S he learned it haltingly in early spring, when the rain fell. When the edge of Japan washed away. When the sky slid down all the window panes. And a Sunday in spring, when a tornado sky rips up the earth, leaving this fury of questions, she plays on, the same song. Now surer, steadier. I stand at the windowsill. It still rains. The tomatoes plants try to stand in west winds, strong and straight. It’s true of all the windowed eyes we look into: Everyone carries their own inner rain. Her notes, they start low, an accepting slow, a bass. Then her fingers, then, they reach high, valleys calling to heights. There’s an ache, a haunting echo, and the notes feel like the far oriental east, as far as He has removed all that inflicts and breaks ties and sins. She plays the notes like a winging, like a long leaving, like standing at the edge of what once was and witnessing the losing of something pure and prayed for. It is like Asia weeping, like a sky crying. Apple trees blossom brave in the orchard, white clouds come down in the storm. “This one,” I turn to her at the piano, “ — it always makes me hurt just a bit, Hope.” Is it the the beauty of the song? The exquisite simplicity and delicate perfection of every river of notes, of every soaring? Or is it the longing of it, the loss and lostness of it? This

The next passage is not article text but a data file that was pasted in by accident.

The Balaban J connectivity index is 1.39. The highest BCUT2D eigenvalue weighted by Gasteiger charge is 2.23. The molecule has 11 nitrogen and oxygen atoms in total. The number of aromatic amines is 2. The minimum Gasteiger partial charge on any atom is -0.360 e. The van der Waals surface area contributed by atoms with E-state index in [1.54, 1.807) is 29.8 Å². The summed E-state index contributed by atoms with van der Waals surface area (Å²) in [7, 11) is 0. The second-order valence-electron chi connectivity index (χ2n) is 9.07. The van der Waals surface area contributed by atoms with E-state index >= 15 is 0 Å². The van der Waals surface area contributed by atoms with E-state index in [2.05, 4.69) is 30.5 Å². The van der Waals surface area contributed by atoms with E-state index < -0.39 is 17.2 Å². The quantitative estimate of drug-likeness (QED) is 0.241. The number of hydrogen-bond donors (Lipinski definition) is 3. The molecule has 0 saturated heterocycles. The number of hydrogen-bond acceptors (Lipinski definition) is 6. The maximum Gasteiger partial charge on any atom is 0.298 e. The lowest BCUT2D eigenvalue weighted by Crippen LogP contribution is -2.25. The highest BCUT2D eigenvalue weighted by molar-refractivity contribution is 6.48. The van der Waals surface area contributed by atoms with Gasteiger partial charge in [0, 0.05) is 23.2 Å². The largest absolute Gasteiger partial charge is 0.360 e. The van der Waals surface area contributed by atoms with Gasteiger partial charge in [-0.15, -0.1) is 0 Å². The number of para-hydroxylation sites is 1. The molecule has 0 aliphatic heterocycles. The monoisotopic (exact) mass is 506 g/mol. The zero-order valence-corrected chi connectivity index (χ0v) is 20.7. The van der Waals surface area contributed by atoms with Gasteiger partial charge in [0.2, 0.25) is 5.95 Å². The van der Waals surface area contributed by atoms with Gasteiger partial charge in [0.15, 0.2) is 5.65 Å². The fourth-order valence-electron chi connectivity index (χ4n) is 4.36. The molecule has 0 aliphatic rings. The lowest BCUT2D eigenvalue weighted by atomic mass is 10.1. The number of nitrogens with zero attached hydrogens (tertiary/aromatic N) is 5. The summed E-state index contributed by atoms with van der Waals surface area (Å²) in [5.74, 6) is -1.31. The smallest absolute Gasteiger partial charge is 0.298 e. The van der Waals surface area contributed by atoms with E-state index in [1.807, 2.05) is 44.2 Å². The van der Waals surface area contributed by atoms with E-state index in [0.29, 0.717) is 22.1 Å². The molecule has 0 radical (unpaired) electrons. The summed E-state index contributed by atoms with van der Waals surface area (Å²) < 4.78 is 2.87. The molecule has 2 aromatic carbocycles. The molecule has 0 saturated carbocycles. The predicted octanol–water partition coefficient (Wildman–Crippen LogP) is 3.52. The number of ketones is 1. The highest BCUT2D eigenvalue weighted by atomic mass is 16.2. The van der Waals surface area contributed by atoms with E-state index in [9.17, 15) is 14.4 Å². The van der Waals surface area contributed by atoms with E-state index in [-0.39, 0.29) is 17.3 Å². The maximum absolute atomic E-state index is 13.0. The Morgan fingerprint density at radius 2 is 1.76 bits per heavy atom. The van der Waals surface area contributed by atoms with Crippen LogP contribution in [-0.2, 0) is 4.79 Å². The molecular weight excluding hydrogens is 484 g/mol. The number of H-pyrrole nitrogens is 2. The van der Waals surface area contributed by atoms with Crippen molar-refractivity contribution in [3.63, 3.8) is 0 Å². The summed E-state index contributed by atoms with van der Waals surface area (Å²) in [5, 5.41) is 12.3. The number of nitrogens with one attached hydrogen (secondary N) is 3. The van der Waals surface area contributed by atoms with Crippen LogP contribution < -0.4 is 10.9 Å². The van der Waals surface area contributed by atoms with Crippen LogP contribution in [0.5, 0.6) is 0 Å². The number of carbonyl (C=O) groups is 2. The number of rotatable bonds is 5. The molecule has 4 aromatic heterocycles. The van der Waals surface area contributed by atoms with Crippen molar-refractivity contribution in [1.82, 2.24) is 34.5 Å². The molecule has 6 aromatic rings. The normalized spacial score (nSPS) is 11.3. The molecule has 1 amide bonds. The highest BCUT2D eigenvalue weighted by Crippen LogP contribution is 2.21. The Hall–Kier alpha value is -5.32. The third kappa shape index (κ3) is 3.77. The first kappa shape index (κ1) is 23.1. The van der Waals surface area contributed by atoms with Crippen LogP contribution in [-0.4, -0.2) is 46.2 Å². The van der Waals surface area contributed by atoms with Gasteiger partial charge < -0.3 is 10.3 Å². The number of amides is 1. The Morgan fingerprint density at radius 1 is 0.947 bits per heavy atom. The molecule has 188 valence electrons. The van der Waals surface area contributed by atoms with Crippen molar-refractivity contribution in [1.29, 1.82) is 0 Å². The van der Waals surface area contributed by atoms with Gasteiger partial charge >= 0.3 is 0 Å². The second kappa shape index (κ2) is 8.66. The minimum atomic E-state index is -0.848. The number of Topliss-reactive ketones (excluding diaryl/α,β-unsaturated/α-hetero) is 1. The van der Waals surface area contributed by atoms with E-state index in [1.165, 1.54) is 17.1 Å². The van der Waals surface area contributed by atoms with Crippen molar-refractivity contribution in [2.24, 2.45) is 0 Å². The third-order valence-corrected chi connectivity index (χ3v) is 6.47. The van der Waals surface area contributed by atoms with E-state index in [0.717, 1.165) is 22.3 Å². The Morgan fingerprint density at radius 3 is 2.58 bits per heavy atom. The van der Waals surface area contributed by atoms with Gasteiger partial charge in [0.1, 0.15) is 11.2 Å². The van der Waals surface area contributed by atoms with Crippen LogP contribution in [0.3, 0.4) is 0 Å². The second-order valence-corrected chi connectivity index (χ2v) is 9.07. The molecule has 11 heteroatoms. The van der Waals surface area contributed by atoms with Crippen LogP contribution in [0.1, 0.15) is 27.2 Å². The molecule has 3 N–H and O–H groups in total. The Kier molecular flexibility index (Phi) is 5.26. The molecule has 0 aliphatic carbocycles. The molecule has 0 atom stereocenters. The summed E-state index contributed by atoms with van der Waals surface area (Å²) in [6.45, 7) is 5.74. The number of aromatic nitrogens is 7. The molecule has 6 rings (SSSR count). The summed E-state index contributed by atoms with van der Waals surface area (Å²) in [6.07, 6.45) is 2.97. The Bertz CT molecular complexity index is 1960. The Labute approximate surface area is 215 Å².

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  • What Your Scars Can Really Be …

    On Monday, April 23 rd, 2012